Willow Tree

I often look out the window at my Willow tree,

And with sorrow count our endless similarities.

My Willow tree is dying, pieces lying on the ground,

I pick them up and place them close by when they are found.

I sometimes cut them, stack them up, against my Willow’s base,

And gaze up at its plight as a dead leaf brushes my face.

The branches, twigs, and limbs that have all snapped away

Cannot be placed back where they were, to help stop the decay.

What used to be whole and healthy; sturdy, strong and true,

Is now broken, struck, diseased, and rotting through and through.

What once had such deep-set and firmly grounded roots,

Could no longer hold aloft an owl as he hoots.

One solitary branch arcs down to touch the grass and soil,

As if trying to help the trunk; against all odds it toils.

Away from my Willow leans a young, small silver maple,

Unwilling to get too close to something so unstable.

The other trees all give my Willow a quite generous berth,

As if contact with a trembling branch could cause egregious hurt.

My Willow tree stands all alone, but cannot call for help;

It only moans and creaks a bit, its suffering unfelt.

The broken pieces, still they lay, dead, piled in a hill,

My tree, fragmented, tries to stand another Winter’s chill.

As I watch from my window the remaining branches sway,

I know my Willow tree will last at least another day.

But what about a month, a year, perhaps a decade more?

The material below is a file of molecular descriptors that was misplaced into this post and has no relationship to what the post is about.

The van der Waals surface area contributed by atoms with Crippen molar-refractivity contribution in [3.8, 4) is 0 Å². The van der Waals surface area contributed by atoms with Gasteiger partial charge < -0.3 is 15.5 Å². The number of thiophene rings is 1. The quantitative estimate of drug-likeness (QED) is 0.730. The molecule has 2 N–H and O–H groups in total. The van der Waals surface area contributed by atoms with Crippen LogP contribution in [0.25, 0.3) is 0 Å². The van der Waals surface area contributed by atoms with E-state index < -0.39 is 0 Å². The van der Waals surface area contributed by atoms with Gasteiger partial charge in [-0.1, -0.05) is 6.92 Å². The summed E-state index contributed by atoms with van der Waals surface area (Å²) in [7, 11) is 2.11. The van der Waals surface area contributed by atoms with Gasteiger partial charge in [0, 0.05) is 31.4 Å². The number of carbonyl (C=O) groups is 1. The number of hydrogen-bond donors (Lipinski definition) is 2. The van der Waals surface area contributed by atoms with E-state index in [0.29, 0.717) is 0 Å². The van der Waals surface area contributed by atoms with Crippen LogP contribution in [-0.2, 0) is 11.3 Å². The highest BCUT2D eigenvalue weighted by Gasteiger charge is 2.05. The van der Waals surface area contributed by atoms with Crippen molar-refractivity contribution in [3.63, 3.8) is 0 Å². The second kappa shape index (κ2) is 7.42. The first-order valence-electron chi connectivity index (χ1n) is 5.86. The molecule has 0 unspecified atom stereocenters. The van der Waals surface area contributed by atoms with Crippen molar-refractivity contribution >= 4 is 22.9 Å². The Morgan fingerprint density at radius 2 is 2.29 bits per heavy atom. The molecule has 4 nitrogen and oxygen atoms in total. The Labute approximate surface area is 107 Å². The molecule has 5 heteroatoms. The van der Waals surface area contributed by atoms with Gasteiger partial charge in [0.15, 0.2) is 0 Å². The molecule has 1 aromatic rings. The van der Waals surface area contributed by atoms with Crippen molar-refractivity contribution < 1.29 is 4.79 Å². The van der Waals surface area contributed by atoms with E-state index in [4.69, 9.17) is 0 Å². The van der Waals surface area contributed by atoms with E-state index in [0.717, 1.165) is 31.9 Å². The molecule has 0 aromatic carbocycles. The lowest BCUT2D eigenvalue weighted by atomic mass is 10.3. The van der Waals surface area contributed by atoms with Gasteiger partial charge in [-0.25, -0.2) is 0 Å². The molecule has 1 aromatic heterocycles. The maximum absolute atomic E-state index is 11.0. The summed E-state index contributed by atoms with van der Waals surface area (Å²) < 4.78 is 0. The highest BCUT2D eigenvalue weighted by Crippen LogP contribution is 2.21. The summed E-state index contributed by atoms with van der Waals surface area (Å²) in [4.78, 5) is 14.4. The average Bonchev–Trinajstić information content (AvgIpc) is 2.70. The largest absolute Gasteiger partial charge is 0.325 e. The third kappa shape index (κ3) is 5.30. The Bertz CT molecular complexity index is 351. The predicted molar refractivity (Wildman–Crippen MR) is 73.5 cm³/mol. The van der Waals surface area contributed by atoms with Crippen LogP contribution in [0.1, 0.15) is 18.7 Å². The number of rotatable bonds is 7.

Can it survive when fragmented and rotting from the core?

12-13-11

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About Whimsical Scribe

I'm a writer at heart, but not by trade (yet anyway). I graduated from college in 2002 with a double Bachelor's degree in both English (creative writing concentration) and Psychology. Both are fairly useless majors in the job market today, unless you further them, which is what I have started to do and one day hope to have the finances/wellness to continue. Sadly, I have not been inclined to do much writing at all, of late, which is why I decided to start this blog. I live in a very rural area in the Northeast USA. I am the owner of three fantastic canines, an animal welfare advocate, vegetarian, environmentalist, and progressive thinker. I support the Ian Somerhalder Foundation, the Animal Rescue Site, and hope one day to become a doggy foster parent again, along with becoming a writer at some point in the near future. I have Dissociative Identity Disorder, and also struggle with major depression and anxiety, and have for most of my life. PTSD is something I also live with. I am hoping that talking about/blogging about these things will be a help, both to me, and to others as well. Sometimes, one of my people may blog something as well, so not all views presented in this blog may be "mine" so to speak.
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4 Responses to Willow Tree

  1. cannabisara says:

    Ahh trees and their symbolism of life and death. Powerful.

  2. Pingback: A River of Stones: Day 10 | Inspired Vision

  3. Pingback: The Willow Tree « The Persian Kitty

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